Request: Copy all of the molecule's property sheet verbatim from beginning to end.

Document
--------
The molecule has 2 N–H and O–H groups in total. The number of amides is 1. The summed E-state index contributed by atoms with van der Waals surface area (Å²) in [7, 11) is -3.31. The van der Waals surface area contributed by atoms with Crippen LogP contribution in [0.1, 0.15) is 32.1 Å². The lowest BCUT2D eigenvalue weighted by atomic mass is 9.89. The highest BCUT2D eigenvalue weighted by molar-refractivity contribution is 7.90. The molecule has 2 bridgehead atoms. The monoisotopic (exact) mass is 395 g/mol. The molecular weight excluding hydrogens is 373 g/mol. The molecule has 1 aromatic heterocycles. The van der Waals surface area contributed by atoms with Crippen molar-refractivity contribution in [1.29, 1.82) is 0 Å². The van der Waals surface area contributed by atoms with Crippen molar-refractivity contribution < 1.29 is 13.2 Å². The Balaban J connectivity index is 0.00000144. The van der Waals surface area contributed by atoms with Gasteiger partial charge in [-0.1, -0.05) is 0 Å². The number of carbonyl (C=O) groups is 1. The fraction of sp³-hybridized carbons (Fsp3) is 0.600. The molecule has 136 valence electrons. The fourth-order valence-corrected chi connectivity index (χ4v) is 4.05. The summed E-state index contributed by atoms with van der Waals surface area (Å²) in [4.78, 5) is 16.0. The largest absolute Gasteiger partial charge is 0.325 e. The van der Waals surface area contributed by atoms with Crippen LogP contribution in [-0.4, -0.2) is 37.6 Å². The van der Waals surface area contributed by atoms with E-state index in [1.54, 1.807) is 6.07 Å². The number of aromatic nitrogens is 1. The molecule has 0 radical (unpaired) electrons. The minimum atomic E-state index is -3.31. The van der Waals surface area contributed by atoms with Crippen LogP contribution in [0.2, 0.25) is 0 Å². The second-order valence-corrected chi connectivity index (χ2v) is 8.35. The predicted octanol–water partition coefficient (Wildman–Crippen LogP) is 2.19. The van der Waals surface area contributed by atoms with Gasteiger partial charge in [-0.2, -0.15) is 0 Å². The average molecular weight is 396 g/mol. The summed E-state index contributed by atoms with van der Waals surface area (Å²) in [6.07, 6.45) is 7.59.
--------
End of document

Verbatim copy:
The molecule has 2 N–H and O–H groups in total. The number of amides is 1. The summed E-state index contributed by atoms with van der Waals surface area (Å²) in [7, 11) is -3.31. The van der Waals surface area contributed by atoms with Crippen LogP contribution in [0.1, 0.15) is 32.1 Å². The lowest BCUT2D eigenvalue weighted by atomic mass is 9.89. The highest BCUT2D eigenvalue weighted by molar-refractivity contribution is 7.90. The molecule has 2 bridgehead atoms. The monoisotopic (exact) mass is 395 g/mol. The molecular weight excluding hydrogens is 373 g/mol. The molecule has 1 aromatic heterocycles. The van der Waals surface area contributed by atoms with Crippen molar-refractivity contribution in [1.29, 1.82) is 0 Å². The van der Waals surface area contributed by atoms with Crippen molar-refractivity contribution < 1.29 is 13.2 Å². The Balaban J connectivity index is 0.00000144. The van der Waals surface area contributed by atoms with Gasteiger partial charge in [-0.1, -0.05) is 0 Å². The number of carbonyl (C=O) groups is 1. The fraction of sp³-hybridized carbons (Fsp3) is 0.600. The molecule has 136 valence electrons. The fourth-order valence-corrected chi connectivity index (χ4v) is 4.05. The summed E-state index contributed by atoms with van der Waals surface area (Å²) in [4.78, 5) is 16.0. The largest absolute Gasteiger partial charge is 0.325 e. The van der Waals surface area contributed by atoms with Crippen LogP contribution in [-0.4, -0.2) is 37.6 Å². The van der Waals surface area contributed by atoms with E-state index in [1.54, 1.807) is 6.07 Å². The number of aromatic nitrogens is 1. The molecule has 0 radical (unpaired) electrons. The minimum atomic E-state index is -3.31. The van der Waals surface area contributed by atoms with Crippen LogP contribution in [0.2, 0.25) is 0 Å². The second-order valence-corrected chi connectivity index (χ2v) is 8.35. The predicted octanol–water partition coefficient (Wildman–Crippen LogP) is 2.19. The van der Waals surface area contributed by atoms with Gasteiger partial charge in [-0.2, -0.15) is 0 Å². The average molecular weight is 396 g/mol. The summed E-state index contributed by atoms with van der Waals surface area (Å²) in [6.07, 6.45) is 7.59.